I see there's no video for the Lloyd Coles track on youtube (unless it's blocked). I've got a copy, but couldn't remember how the song went until listening now.

    I was surprised the Jenny Morris single peaked so low. The 4th consecutive 'S' title single release from an album also starting with 'S'; that must be some kind of record.

    I remember reading that 'Madly In Love' was the title of the first single from Bros's second album in Smash Hits in early 1989. Then when 'Too Much' came out, I assumed they just renamed it. I was rather confused when this single came out with nearly the same chorus. The single version was quite different for them, as was the strange imagery headless hearts running on the spot (which I think made me laugh when I first saw it). I liked it, but can see why it wasn't a smash on the charts.

    Don't think I've heard 'Hump Music' before. Guess it's obvious why it got no TV/radio exposure.

    It's surprising that Sydney Youngblood's biggest 'hit' here peaked at just #59. A Countdown Revolution episode repeated on rage a few years ago had tour dates running along the screen for one of his videos, indicating that he toured here despite the lack of chart success. 'Sit and Wait' is my favourite track of his that I know, and I was surprised to see that it missed the top 10 in the UK. Somewhat like Bros, he recycled some of the chorus lyrics on the 1994 single 'So Good So Right (All I Can Do)'.

    The Ram Jam track was one of those few records by 1990 that I hadn't heard when they entered the top 50. I remember tuning in to Take 40 Australia a couple of weeks later so that I could actually hear the song. I don't think I've heard this version since 1990; though I'm pretty sure it was an edited radio version.

    I thought I had the 'Hullabaloo' video, but it looks like I don't.

    It's strange how 'Summer Rain' was a much bigger hit here than in the US or UK, and that the 'Runaway Horses' album didn't do as well in those territories as previous albums (well, at least initially in the UK). The title track was probably my favourite from the album. 'Summer Rain' is good, but for some reason I thought it might flop here at first, with its #42 top 50 debut.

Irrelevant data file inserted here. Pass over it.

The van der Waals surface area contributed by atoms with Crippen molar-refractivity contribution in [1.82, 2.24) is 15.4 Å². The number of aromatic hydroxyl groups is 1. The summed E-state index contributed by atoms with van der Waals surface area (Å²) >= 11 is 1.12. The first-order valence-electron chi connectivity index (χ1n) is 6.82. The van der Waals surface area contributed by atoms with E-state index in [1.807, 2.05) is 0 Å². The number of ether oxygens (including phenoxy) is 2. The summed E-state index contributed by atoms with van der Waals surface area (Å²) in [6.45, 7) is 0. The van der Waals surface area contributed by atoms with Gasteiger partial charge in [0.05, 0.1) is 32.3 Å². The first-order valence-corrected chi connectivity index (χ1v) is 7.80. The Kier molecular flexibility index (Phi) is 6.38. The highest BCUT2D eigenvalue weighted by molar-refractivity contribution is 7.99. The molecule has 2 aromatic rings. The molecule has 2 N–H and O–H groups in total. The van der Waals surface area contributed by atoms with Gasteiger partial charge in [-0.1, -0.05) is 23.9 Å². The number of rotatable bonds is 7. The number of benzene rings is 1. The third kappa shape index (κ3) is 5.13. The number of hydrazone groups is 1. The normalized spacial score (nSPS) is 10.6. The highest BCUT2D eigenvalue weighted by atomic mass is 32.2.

I didn't really 'get' 'Fools (sic) Gold' at the time, but it 'clicked' for me a few years later when I heard the full length/12" version on radio. I've never heard 'What the World Is Waiting For'. I was puzzled at the time why this release had a sudden bullet to its peak after spending several weeks hovering in the 30's; but I believe it may have something to do with a 'free t-shirt' offer with the single in Australia (see ), and/or the free cassette sampler with the 7" offer in Australia (see ). Strangely, 'Fools Gold' didn't appear on the accompanying album, although I believe there was also a combined CD/CD single pack to overcome this. I wonder how many people who bought the album were disappointed when it didn't contain the track they know (if they hadn't bothered to read the tracklist first)?

  2. Andy - troubled 80s teen17 April 2015 at 09:44

    If I remember correctly, Black Betty charted really highly in South Australia, a lot more so than in the other states - but as I'm not from SA, I'm not sure why that was.

    1. That does ring a bell - and we'll see if that's right in a couple of weeks when the state chart top 10s return!